Something about a new year inspires a lot of us to set new goals, embark on a new journey, and leave bad habits behind (as if it’s that easy). It is as if the ball drops, signifying the new year and poof, we change our lifestyle and our priorities.
Sometimes we accomplish our goals but sometimes life is stressful and January is not the dry/clean month we had planned while justifying our eating/drinking at holiday gatherings. And I should mention that while I am certainly not encouraging binge eating and/or drinking, I have been reflecting on self-acceptance, forgiving oneself, and the value of moving on and setting more meaningful goals this year.
Because at least for me, even when I accomplish my (often lofty) goals, I am still not happy with myself. It never seems to be enough and I remain imperfect. And it’s even worse when I don’t accomplish the goals I set!!! But guess what? There is nothing really wrong with indulging and adapting here and there, especially when our goals are shallow and indulging means skipping going to the gym to spend time with an elderly relative or a lonely friend. The only thing wrong with breaking our own rules once the year turns new is our mindset about it. Part of acceptance is being able to adapt and savor those moments of presence with loved ones without feeling terrible about making an exception to your own rules.
I’ve written down ten imperfect goals for people, especially parents, that share in the struggle to accept our imperfections as perfections. I hope they are deeper and more realistic than the typical goals we often set for the new year.
1. Instead of trying to do more this year, try to do less. Say no to hustle and bustle. Slow down.
2. Instead of resolving to change yourself, work to ACCEPT yourself. You are beautiful just as God created you!
3. Rather than focusing on physical inadequacies, as defined by the images of beauty projected by others, focus on TRUE BEAUTY, which always comes from within. Look inward, not outward.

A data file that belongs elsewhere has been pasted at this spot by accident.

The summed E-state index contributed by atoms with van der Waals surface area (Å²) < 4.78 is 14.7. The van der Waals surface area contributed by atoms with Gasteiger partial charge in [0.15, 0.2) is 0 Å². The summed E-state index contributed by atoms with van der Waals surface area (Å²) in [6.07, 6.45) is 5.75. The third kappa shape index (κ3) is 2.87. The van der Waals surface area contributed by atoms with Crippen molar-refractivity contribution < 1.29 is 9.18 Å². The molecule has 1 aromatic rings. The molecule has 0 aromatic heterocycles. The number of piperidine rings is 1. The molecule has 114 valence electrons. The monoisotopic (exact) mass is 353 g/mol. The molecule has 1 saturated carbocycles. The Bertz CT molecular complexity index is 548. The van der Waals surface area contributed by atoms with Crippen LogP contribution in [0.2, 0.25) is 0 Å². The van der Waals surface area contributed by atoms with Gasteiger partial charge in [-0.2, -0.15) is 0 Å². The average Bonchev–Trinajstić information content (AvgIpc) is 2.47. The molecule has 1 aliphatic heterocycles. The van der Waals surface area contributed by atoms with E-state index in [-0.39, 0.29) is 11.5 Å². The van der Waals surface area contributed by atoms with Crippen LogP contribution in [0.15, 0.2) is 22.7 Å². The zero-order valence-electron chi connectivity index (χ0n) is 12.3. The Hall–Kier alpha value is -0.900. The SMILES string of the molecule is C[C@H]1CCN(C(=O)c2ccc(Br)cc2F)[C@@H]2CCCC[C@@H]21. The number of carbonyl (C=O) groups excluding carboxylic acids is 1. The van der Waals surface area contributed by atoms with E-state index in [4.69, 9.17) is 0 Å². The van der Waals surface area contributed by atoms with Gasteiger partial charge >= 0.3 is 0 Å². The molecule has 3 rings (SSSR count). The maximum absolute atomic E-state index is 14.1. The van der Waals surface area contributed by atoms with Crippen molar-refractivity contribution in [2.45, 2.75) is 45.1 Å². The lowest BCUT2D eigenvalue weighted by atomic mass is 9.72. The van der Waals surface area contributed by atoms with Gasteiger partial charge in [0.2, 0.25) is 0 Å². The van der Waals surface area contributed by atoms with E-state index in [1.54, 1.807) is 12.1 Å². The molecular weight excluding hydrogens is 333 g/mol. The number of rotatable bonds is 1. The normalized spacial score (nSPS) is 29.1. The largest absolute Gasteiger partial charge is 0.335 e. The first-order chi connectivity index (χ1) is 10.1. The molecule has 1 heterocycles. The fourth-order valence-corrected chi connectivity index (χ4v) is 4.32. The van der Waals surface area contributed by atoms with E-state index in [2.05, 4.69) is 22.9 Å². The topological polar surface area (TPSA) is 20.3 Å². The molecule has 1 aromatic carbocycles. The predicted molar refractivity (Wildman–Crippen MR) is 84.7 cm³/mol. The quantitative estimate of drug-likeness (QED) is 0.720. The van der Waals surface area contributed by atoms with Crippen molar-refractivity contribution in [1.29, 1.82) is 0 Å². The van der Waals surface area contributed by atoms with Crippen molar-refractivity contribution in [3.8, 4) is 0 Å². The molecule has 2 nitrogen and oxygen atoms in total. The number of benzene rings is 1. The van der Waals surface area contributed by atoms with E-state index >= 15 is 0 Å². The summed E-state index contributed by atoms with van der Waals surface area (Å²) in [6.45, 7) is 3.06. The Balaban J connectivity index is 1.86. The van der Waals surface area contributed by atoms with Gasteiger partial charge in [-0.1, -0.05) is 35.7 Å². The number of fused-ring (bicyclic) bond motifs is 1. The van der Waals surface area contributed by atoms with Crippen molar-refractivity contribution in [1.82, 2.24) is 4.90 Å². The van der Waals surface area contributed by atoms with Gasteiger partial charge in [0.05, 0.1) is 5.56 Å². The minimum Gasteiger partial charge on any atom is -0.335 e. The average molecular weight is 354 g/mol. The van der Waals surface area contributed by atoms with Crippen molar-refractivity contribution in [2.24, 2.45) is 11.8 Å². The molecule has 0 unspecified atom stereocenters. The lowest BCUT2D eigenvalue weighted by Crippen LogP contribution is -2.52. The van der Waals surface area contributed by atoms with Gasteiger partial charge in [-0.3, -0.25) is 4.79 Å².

4. When you indulge or don’t meet a goal you’ve made, forgive yourself. Forgiveness means being sorry for wrongdoing and doing your best to repent or be better. But if your goals were unrealistic, shallow, or for the wrong reasons, prayerfully reflect and reconsider your goals.
5. Practice discipline. We are stewards of our bodies, spirits and minds, so it’s necessary to be disciplined, exercise our free will and make hard choices.
6. Pray daily, hourly, constantly and consistently. Let your work be a prayer. Look and listen for God in everything you do and in everyone you encounter.
7. Set small accomplishable goals and celebrate every success, no matter how small.
8. Whether you stay at home or work full time, when you are with your children, say “yes” to really being present with them for at least a few minutes every day. Set a timer, if it helps.
9. Observe your children and take a moment to look for their sense(s) of wonder daily. Pause and try to see the world through their eyes.
10. Ask for help. Be humble enough to ask for help. Love yourself enough to understand your limitations. We were created for interdependence, not independence.
Our culture wants us to believe that our identity and who we are is limited to what is written on our resumes, how many friends we have on social media, how beautiful we are according to unhealthy standards that dehumanize the beauty of our human diversity (including but not limited to neurodiversity that is both visible and invisible). So easily we forget that we are all born naked, vulnerable, dependent on others for home, food, drink, freedom, safety, and for love. We receive so many different levels of nourishment (physical, mental, spiritual) on earth.
When we look deeper than the surface, it doesn’t really matter that you fit into your prepregnancy clothes, had “perfect” hair or skin, kept your house clean, stayed on top of laundry and dishes at all times, had a kick-ass career. It doesn’t matter if you were a respected, well-known, rich, or even famous. What matters in the end is love. Did you put God above all things? Did you love your neighbor as yourself? Did you teach love by living love?